The world is full of luxurious things, and all are commonly portrayed with disapproval and disdain within the believing community. Believers commonly advocate that the money spent on such things could be used to do something to help ‘the poor.’

The implication is that any worldly item or behavior is void of a spiritual connection.

But a life without those things seems less refined, less exciting, less beautiful, and less spiritual. Are we really intended to live without special things for special moments and the unique experiences those things bring to our lives?

It’s hard for me to believe that God would inspire people in the creation of these things and infuse passion into our hearts for these activities while simultaneously condemning their very existence!

Worldliness Can't Be All Bad

I can’t blame Christians for their disapproval of worldly things. The bible is clear after all – stating the following
“Do not love the world or anything in the world. If anyone loves the world, the love of the Father is not in him.” (1 John vs. 15)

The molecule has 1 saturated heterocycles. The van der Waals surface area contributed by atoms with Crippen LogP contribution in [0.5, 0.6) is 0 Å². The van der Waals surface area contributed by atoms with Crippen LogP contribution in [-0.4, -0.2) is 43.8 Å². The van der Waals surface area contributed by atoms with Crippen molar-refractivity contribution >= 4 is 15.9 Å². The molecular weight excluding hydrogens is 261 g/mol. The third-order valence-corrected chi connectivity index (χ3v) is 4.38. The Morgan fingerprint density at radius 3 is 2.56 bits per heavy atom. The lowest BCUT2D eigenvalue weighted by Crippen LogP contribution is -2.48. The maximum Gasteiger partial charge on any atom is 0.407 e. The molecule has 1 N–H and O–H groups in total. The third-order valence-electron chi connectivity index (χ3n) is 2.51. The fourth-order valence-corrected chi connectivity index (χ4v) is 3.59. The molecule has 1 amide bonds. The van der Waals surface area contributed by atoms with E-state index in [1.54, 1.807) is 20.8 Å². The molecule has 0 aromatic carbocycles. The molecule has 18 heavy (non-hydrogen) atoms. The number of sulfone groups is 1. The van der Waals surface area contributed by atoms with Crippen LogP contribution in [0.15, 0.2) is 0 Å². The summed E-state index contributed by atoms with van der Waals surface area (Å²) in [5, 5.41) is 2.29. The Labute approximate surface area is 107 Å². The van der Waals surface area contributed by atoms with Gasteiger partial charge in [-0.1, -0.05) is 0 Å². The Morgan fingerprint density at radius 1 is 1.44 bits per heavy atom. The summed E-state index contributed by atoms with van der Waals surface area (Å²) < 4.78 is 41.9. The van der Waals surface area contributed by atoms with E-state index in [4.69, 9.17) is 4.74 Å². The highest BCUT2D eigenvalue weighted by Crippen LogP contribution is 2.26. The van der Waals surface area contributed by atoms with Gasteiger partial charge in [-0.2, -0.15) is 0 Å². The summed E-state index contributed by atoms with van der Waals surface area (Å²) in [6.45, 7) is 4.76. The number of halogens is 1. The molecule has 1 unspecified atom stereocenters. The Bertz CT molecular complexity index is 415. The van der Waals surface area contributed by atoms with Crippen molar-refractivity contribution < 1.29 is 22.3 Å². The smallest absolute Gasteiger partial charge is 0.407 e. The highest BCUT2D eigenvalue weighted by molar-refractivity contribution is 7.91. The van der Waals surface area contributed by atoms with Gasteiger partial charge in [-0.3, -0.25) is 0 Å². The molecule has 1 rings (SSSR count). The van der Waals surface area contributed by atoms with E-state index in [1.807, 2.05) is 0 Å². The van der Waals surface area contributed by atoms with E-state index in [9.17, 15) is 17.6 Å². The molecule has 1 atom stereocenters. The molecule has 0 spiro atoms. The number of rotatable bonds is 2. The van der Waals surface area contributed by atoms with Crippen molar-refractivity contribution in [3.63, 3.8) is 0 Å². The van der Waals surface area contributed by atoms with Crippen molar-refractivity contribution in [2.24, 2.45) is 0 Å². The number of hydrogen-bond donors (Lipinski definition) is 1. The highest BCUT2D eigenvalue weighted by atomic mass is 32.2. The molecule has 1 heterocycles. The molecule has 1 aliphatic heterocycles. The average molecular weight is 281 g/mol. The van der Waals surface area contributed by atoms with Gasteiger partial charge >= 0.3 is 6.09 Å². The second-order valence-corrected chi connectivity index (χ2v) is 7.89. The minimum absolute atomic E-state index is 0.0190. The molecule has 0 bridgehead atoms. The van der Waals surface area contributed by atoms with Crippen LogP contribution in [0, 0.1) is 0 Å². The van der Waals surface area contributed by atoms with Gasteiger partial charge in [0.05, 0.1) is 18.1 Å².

The trouble is this…

If live solely with the purpose to avoid anything worldly, then we live only for the afterlife. Essentially – we live to just to die. But that implies our journey here on earth should be void of anything pleasant.

The gospel message is said to be one of hope and joy. After all, gospel is synonymous with 'good news.' But is it reasonable to believe a message instructing us to completely forego anything pleasant here on earth can be received with joy?

If so, we must believe that our years of practicing despair and suffering here on earth will suddenly transform into great joy upon reaching heaven. That doesn't seem likely to me.

I have noticed we are a product of what we develop in our lives. How will we possibly know how to experience joy in heaven if we’ve practiced only sorrow and despair on earth?

Worldly Wisdom From The Beginning

Let’s consider what happened on the 6th day, just after God completed creation. The bible states:
"God saw all that He had made, and behold, it was very good." (Genesis 1:31).


If everything in the world was very good just after creation, how can anything worldly be bad?

Another Word For Worldly: An Engineer's Perspective